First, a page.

Both of Blair Road’s northbound lanes are open to traffic all of the time with no parking allowed. One of the northbound lanes could have been turned into a protected bike lane while leaving the same amount of space for cars as in the southbound direction.
Instead of creating a protected trail similar to the MBT further south that bicyclists can safely use for commuting, this design puts cyclists at risk of getting “doored,” colliding with people using the nearby community garden, or shopping at the dozen different businesses that line this section of Blair Road.
DDOT street layout on Blair Road with a rendering of the future shared trail
In fact, DDOT is already proposing an on-street trail along Blair Road further north, reducing Blair Road’s northbound lanes from two to one. At the meeting, DDOT planners shared that its traffic forecast estimates for removing one northbound lane on Blair Road will add 0.9 minutes of additional travel time during the peak PM travel period. One can imagine that removing the second northbound lane on Blair Road beginning at McDonald Place would not add more than 1 or 2 minutes at peak times for car trips, yet provide immense safety benefits for cyclists and pedestrians in this area.
DDOT’s current plan has the trail turning right onto Aspen Street before going north on Sandy Spring Road, which some residents say will add to traffic congestion. ANC subcommittee head Faith Wheeler said Aspen Street is already busy and about to get busier with all of the construction that is underway on the former Walter Reed site.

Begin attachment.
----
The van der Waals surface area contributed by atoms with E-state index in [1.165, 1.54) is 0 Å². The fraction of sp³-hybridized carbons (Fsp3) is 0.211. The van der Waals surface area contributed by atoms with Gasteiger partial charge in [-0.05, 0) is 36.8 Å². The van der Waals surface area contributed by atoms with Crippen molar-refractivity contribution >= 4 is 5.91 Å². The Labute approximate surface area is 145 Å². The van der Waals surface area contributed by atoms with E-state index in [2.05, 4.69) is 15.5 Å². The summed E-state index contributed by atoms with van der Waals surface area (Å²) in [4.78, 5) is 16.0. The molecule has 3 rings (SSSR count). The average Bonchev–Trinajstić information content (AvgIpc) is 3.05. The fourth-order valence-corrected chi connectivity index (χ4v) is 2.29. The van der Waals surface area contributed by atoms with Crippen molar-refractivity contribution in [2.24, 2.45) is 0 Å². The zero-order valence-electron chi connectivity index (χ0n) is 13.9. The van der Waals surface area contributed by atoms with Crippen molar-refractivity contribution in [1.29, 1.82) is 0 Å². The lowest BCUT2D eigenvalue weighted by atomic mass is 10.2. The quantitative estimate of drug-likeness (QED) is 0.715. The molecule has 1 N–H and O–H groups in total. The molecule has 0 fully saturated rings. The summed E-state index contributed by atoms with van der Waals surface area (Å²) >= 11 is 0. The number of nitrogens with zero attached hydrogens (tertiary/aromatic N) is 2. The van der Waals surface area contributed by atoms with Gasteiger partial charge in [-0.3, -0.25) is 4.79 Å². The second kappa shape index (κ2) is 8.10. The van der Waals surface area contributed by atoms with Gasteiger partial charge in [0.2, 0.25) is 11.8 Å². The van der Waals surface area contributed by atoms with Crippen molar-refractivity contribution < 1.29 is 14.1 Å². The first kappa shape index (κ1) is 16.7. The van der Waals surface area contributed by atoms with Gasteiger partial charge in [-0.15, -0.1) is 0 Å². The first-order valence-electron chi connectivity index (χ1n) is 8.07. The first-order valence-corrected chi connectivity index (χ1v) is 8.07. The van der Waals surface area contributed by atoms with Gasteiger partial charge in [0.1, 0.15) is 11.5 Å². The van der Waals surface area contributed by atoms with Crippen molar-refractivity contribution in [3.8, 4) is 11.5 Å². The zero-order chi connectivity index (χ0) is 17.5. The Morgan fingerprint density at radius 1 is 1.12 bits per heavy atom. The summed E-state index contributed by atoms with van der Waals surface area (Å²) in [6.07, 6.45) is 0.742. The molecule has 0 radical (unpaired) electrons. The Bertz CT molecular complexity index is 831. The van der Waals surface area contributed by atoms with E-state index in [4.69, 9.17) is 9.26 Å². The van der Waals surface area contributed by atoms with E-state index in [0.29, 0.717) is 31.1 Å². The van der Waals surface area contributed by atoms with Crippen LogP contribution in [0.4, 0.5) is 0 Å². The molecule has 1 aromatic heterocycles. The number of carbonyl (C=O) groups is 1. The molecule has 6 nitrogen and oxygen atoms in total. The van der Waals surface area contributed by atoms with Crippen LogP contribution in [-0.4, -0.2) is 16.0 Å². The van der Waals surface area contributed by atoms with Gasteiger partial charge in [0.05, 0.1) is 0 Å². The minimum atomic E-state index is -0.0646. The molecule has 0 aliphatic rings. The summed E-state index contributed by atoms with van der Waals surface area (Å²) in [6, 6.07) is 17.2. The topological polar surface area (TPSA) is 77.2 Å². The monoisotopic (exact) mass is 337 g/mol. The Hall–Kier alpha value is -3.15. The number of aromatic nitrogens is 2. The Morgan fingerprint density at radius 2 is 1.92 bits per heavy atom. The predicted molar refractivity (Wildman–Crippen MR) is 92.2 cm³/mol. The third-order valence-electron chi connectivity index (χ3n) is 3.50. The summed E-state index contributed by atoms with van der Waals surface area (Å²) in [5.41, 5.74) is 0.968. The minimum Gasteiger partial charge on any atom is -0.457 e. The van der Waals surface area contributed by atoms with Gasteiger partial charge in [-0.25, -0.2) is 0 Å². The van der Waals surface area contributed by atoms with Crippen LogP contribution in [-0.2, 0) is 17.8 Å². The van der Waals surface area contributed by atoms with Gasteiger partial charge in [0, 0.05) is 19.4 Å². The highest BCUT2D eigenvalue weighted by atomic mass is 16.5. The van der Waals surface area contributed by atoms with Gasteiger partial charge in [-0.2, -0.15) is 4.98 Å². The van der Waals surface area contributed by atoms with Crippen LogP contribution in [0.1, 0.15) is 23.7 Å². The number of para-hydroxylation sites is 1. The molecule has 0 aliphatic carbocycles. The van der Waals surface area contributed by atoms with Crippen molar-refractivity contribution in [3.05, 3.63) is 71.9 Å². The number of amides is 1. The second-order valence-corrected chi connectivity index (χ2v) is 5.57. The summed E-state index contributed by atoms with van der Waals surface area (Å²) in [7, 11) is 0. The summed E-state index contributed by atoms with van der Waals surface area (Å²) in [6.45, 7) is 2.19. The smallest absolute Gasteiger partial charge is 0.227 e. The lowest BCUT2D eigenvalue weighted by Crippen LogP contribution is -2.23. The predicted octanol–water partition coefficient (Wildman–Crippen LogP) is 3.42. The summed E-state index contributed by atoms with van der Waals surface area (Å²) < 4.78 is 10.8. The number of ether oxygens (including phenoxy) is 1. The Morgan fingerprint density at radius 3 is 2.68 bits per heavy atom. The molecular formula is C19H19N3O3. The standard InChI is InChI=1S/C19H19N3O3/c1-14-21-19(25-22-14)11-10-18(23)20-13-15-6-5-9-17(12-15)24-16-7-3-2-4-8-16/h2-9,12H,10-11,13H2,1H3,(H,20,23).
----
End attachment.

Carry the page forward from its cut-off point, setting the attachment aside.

She and some residents implored DDOT to consider putting the trail on Van Buren Street, but DDOT noted that Sandy Spring Road is too narrow there for the trail to fit. Bicycling advocates countered that putting the trail closer to the new development at Walter Reed will encourage new residents to bike rather than take more trips by car. Building more bike infrastructure in order to relieve car congestion is a paradigm that seems to get lost in the discussion sometimes and this meeting was a good example of that problem.
A new MBT trail idea
At least one ANC Commissioner has her own concept for the MBT that could bring trail users closer to the Takoma Community Center, which has a pool, playgrounds, and a spray park. ANC4B Commissioner Tanya Topolewski, asked DDOT to explore whether the trail could or should be realigned along North Dakota Avenue and 3rd Street NW..
DDOT’s analysis says that North Dakota Avenue is too narrow for an on-street, protected trail, and would increase the number of intersection crossings (i.e. conflict points) from 3 to 10. But her innovation was acknowledged, and bike advocates asked DDOT to analyze building a MBT spur that would connect the MBT to Takoma’s amenities, but only after the MBT is actually built.
Commissioner Topolewski went so far to suggest a catchy name: the “Rec Loop.” DDOT would not comment on the feasibility of building the Rec Loop, but, given how long it’s taking to extend the MBT to Maryland, I wouldn’t place any bets it will be done before 2037.
ANC4B will be voting very soon to write a resolution in support or in opposition to the MBT alignment proposed by DDOT. Click here to contact ANC4B and register your support.